For a generation, American politics has largely been frozen in place when it comes to so-called "reproductive issues." Abortion has been the keystone holding up a number of related positions, from euthanasia to embryonic stem cell research, with self-described pro-lifers and pro-choicers locked in a permanent cold war.
But the light of science is melting the permafrost beneath them, making abortion seem like a 20th-century argument about feminism whereas the argument in the 21st century will be about humanity itself - and whether science is the source of human values.
Tellingly, in the past, both sides in the abortion wars have claimed science as their ally in the fight over when life begins. Embryonic stem cell research, however, has changed the focus of that argument because, for good reasons and bad, ESCR advocates want to stop talking about those who are pro-life and start calling their opponents "anti-science," as if being anti-science - whatever that means - is an immoral stance.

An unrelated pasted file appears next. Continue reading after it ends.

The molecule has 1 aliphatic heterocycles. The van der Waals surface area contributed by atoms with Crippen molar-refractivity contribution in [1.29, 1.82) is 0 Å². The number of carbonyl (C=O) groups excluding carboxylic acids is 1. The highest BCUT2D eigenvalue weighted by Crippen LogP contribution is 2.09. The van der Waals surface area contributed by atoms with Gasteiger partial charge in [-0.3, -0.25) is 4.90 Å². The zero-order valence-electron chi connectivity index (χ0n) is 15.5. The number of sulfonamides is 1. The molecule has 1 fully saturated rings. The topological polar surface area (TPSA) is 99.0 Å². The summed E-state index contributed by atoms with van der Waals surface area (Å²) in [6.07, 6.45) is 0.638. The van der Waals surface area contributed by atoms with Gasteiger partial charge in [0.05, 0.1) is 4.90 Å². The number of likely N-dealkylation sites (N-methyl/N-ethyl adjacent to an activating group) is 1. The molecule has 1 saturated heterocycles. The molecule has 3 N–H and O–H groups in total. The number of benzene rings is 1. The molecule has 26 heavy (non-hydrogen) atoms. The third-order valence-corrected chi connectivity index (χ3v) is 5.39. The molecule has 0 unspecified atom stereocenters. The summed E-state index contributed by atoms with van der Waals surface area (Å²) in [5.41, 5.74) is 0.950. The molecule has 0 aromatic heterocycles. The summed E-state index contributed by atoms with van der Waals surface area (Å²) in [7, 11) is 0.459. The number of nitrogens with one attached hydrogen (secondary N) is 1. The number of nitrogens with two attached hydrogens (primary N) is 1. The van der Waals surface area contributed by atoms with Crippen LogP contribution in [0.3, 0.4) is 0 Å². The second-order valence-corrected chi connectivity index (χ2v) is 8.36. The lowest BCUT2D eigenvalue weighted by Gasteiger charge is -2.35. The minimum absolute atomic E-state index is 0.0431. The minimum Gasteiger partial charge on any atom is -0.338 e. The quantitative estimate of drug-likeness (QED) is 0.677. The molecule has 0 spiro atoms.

Pro-embryonic stem cell activists have given science something of a messianic role in human affairs, casting it as a deliverer from our moral plight. For example, in a pique of asininity, Sen. Arlen Specter, R-Pa., declared this month, "It is scandalous that eight years have passed since we have known about stem cell research and the potential to conquer all known maladies, and federal funds have not been available for the research."
All ... known ... maladies? Really? Before that, John Edwards all but promised that a vote for John Kerry was a vote for Christopher Reeve to walk again.
But it appears that Hermes (the Greek god of science) is proving to be a fickle ally. New research shows that there are other, perhaps more promising, sources of "pluripotent" cells (i.e., ones that can become any other cell) that don't involve destroying embryos. Wake Forest researchers found rich sources of stem cells in simple amniotic fluid. Pro-lifers are now using this research to cast themselves as the true allies of science. Hermes' sword, it seems, has a double edge.
Simply because science can do something is in no way an argument that it should (or shouldn't) do it. Science is morally neutral. Science kills and science cures. Which is why it's so disturbing that both left and right have bought into the rhetoric of science as a source of morality. Scientists themselves tend to understand the moral ambiguity of science, which is why they spend so much time arguing about professional ethics.
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